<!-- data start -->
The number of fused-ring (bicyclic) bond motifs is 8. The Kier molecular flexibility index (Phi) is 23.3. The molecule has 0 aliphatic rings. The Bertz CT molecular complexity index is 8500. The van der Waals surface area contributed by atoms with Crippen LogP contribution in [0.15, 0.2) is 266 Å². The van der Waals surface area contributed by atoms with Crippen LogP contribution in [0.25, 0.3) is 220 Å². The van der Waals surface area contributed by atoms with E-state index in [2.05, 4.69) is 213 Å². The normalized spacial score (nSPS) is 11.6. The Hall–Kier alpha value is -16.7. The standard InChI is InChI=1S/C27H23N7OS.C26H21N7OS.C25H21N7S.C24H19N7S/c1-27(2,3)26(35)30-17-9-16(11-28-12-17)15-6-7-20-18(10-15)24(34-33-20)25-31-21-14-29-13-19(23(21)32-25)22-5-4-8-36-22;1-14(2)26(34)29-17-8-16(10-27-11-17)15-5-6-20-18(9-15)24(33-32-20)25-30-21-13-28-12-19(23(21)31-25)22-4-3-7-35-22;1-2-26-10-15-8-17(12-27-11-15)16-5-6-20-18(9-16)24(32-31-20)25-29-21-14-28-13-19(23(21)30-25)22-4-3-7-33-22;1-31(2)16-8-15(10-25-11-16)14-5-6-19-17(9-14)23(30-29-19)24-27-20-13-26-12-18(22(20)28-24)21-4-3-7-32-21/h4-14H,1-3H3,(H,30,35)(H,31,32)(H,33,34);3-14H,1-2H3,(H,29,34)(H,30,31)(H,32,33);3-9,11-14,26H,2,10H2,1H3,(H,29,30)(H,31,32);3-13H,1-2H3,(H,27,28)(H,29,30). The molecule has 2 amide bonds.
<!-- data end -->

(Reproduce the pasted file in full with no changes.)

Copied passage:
The number of fused-ring (bicyclic) bond motifs is 8. The Kier molecular flexibility index (Phi) is 23.3. The molecule has 0 aliphatic rings. The Bertz CT molecular complexity index is 8500. The van der Waals surface area contributed by atoms with Crippen LogP contribution in [0.15, 0.2) is 266 Å². The van der Waals surface area contributed by atoms with Crippen LogP contribution in [0.25, 0.3) is 220 Å². The van der Waals surface area contributed by atoms with E-state index in [2.05, 4.69) is 213 Å². The normalized spacial score (nSPS) is 11.6. The Hall–Kier alpha value is -16.7. The standard InChI is InChI=1S/C27H23N7OS.C26H21N7OS.C25H21N7S.C24H19N7S/c1-27(2,3)26(35)30-17-9-16(11-28-12-17)15-6-7-20-18(10-15)24(34-33-20)25-31-21-14-29-13-19(23(21)32-25)22-5-4-8-36-22;1-14(2)26(34)29-17-8-16(10-27-11-17)15-5-6-20-18(9-15)24(33-32-20)25-30-21-13-28-12-19(23(21)31-25)22-4-3-7-35-22;1-2-26-10-15-8-17(12-27-11-15)16-5-6-20-18(9-16)24(32-31-20)25-29-21-14-28-13-19(23(21)30-25)22-4-3-7-33-22;1-31(2)16-8-15(10-25-11-16)14-5-6-19-17(9-14)23(30-29-19)24-27-20-13-26-12-18(22(20)28-24)21-4-3-7-32-21/h4-14H,1-3H3,(H,30,35)(H,31,32)(H,33,34);3-14H,1-2H3,(H,29,34)(H,30,31)(H,32,33);3-9,11-14,26H,2,10H2,1H3,(H,29,30)(H,31,32);3-13H,1-2H3,(H,27,28)(H,29,30). The molecule has 2 amide bonds.